Two Israelis and an American won the Nobel Prize in Chemistry yesterday for discovering the method by which cells tag proteins that are defective or have outlived their usefulness and direct them to the cellular machinery that grinds them up into reusable parts.

This system not only recycles raw materials, it regulates many of a cell's activities by removing specific actors -- the "target" proteins -- from the stage during important scenes in the cell's life. The key molecule involved -- ubiquitin -- is so useful it exists in nearly identical form in yeast and human beings -- and in every organism between them on the evolutionary ladder.

The Royal Swedish Academy of Sciences gave the award to Irwin Rose, 78, of the University of California at Irvine and Avram Hershko, 67, and Aaron Ciechanover, 57, both of the Israel Institute of Technology in Haifa "for the discovery of ubiquitin-mediated protein degradation." The three will share $1.36 million.

The ubiquitin pathway's potential importance in medicine is only now emerging, a quarter-century after the trio's discoveries.

A few rare diseases are caused by defects in the enzymes that help attach ubiquitin to its protein target, or that detach it when its work is done. One drug that works in the ubiquitin pathway is in clinical use -- bortezomib, sold as Velcade, a medicine for the blood cancer multiple myeloma.

What the three scientists found "started out as a simple biochemical curiosity," said Keith D. Wilkinson, a biochemist at Emory University and an expert on the subject. "It has turned out to be of profound importance in understanding the regulation of the cell."

The name ubiquitin is derived from the Latin word for "everywhere." The molecule, itself a protein made of 76 linked building blocks called amino acids, turns out to have a role in myriad cellular functions. They include regulating the "cell cycle," or steps of division; repairing the genetic material, DNA; modulating receptors that pick up signals from the outside environment; and fine-tuning certain aspects of immunity.

What all those activities share is ubiquitin's ability to be attached firmly, but temporarily, to a protein that has been identified as needing some sort of work done on it.

That attachment -- through a covalent bond -- allows the protein to be manipulated or transported with greater precision and efficiency than if the cell relied on weaker forms of attraction.

Rose and Hershko met at a scientific meeting at the National Institutes of Health in 1976. Hershko asked the older scientist what problems interested him, and Rose answered "protein degradation" -- exactly Hershko's research focus.

"I asked him, 'Why do I never see anything published by you on this subject?' " Hershko recalled yesterday. "He answered, 'Because I don't have anything worth publishing.' I liked his attitude. He has very rigorous criteria, and as you can tell, he was quite a character."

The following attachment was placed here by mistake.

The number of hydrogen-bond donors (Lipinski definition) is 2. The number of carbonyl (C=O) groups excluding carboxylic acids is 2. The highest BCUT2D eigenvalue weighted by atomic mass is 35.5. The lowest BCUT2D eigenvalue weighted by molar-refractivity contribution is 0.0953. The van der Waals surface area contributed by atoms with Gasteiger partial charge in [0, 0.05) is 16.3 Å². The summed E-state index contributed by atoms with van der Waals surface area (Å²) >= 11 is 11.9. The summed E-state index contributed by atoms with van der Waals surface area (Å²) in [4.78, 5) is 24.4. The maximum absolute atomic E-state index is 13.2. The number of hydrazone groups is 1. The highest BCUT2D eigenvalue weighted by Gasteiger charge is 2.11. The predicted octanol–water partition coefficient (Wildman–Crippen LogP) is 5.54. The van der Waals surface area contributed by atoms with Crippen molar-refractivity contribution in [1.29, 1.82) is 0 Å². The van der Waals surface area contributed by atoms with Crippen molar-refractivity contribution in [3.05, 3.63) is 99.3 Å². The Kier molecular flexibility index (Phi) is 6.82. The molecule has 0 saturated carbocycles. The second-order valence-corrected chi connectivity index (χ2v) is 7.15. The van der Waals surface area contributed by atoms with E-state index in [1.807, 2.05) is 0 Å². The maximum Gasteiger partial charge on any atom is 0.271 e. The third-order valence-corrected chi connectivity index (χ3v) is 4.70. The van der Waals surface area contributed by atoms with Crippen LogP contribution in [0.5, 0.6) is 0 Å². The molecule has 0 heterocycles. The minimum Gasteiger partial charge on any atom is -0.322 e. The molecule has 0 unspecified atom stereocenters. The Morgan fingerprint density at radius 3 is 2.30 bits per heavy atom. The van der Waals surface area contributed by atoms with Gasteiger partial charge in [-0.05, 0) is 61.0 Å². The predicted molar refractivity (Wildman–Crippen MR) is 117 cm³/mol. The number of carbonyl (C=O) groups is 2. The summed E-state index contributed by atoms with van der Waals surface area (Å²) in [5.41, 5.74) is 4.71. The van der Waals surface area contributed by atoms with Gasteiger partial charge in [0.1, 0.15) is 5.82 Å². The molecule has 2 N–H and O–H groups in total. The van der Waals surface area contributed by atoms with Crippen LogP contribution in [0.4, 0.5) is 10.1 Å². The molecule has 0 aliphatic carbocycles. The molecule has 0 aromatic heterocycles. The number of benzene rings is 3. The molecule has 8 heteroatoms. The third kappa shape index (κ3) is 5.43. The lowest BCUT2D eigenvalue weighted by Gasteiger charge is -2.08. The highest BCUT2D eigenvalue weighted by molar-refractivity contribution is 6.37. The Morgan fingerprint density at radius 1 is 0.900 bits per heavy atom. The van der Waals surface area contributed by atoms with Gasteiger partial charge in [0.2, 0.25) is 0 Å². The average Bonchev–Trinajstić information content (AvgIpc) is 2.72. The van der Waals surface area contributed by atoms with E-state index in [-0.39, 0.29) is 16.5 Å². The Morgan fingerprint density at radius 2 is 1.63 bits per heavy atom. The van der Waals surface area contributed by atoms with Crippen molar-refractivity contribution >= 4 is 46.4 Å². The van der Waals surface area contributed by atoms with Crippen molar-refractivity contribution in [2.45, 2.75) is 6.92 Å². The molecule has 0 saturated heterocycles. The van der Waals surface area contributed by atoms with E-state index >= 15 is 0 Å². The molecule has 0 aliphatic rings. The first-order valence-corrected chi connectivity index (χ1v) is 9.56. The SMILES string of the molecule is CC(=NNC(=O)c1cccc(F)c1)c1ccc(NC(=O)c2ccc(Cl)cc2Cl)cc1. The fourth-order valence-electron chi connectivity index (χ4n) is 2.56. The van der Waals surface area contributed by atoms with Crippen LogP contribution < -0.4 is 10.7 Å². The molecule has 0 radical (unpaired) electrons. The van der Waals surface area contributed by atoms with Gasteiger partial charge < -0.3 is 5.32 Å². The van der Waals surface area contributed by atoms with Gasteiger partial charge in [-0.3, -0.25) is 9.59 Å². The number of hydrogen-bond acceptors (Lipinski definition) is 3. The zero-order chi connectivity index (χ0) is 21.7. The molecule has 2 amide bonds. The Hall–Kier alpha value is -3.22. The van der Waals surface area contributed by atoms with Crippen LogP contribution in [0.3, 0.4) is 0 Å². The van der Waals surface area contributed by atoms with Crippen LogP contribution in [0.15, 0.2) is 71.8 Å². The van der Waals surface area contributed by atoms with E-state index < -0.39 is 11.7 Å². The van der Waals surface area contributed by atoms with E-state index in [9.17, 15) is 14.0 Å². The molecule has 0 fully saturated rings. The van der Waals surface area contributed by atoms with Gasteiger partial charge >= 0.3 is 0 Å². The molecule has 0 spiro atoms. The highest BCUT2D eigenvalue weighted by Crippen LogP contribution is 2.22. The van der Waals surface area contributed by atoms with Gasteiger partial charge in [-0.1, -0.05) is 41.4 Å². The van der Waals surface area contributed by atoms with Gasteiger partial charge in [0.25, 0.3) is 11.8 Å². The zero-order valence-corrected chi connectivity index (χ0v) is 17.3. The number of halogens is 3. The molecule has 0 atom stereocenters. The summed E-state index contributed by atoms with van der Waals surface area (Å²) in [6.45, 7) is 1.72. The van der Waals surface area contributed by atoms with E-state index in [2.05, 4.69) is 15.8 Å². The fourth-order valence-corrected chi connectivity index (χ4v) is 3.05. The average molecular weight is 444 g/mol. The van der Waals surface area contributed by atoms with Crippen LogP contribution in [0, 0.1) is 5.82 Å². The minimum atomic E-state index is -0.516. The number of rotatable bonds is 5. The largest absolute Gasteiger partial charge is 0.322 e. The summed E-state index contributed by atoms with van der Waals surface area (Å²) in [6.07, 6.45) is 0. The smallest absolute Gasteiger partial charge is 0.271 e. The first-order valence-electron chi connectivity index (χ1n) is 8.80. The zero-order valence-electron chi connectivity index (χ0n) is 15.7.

Both men were interested in understanding why the act of breaking down proteins required energy -- consumption of the molecule ATP, the cell's basic unit of fuel -- just as the construction of proteins required energy.

Rose, Hershko and Ciechanover, one of Hershko's graduate students, worked on the problem separately, as well as over several summers and sabbaticals the Israelis spent at Rose's laboratory at the Fox Chase Cancer Center in Philadelphia.

They learned that the energy is spent attaching ubiquitin to target proteins, with the help of a trio of enzymes, called E1, E2 and E3. (The E3s are in many ways the most interesting of these assistants. There are genes encoding 500 different E3s in the human genome, each one identifying members of a different protein family.)

When a protein is slated for removal, a long string of ubiquitin molecules attaches to it before the whole assembly is taken to a barrel-like structure in the cell's interior called a proteasome. The protein is stuffed into the barrel, where it is broken down into individual amino acids. The ubiquitins are clipped off and sent back to work.

Scientists now know that ubiquitin is sometimes attached to proteins -- singly, not in multiples -- for purposes other than directing them into the recycler. The molecule's full uses are still being discovered.

Bacteria do not use ubiquitin. But all cells with a nucleus -- called eukaryotes -- do. It appears to be the gene among the 30,000 human beings possess that has changed least during the course of evolution. Our ubiquitin differs from that of yeast by only 3 amino acids in the molecule's 76-amino-acid structure.

Rose moved to California after retiring from Fox Chase, where he worked for 34 years. He now does research on other subjects at a lab at UC-Irvine. He was woken yesterday by a telephone call from Sweden at 2 a.m. but managed to go back to sleep until 8:30, when someone from the university press office knocked on his door.

"I feel kind of numb. It's not my routine feeling," he said yesterday.

Yesterday was a holiday in Israel, for Sukkot, the harvest festival. Hershko got his news at a swimming club when a cousin called his cell phone and told him what he had heard on the radio.

Hershko said he explained what the Nobel Prize was to his four young granddaughters, who were with him. They were most interested in what they would wear to the award ceremony in Stockholm in December.

"I told them, 'You have to wear a white dress because you meet the king and queen.' They were very impressed by this," he said. He added he plans to bring all six of his grandchildren to Sweden.

Ciechanover, his colleague at Technion, the other name for the Israeli institute, could not be reached.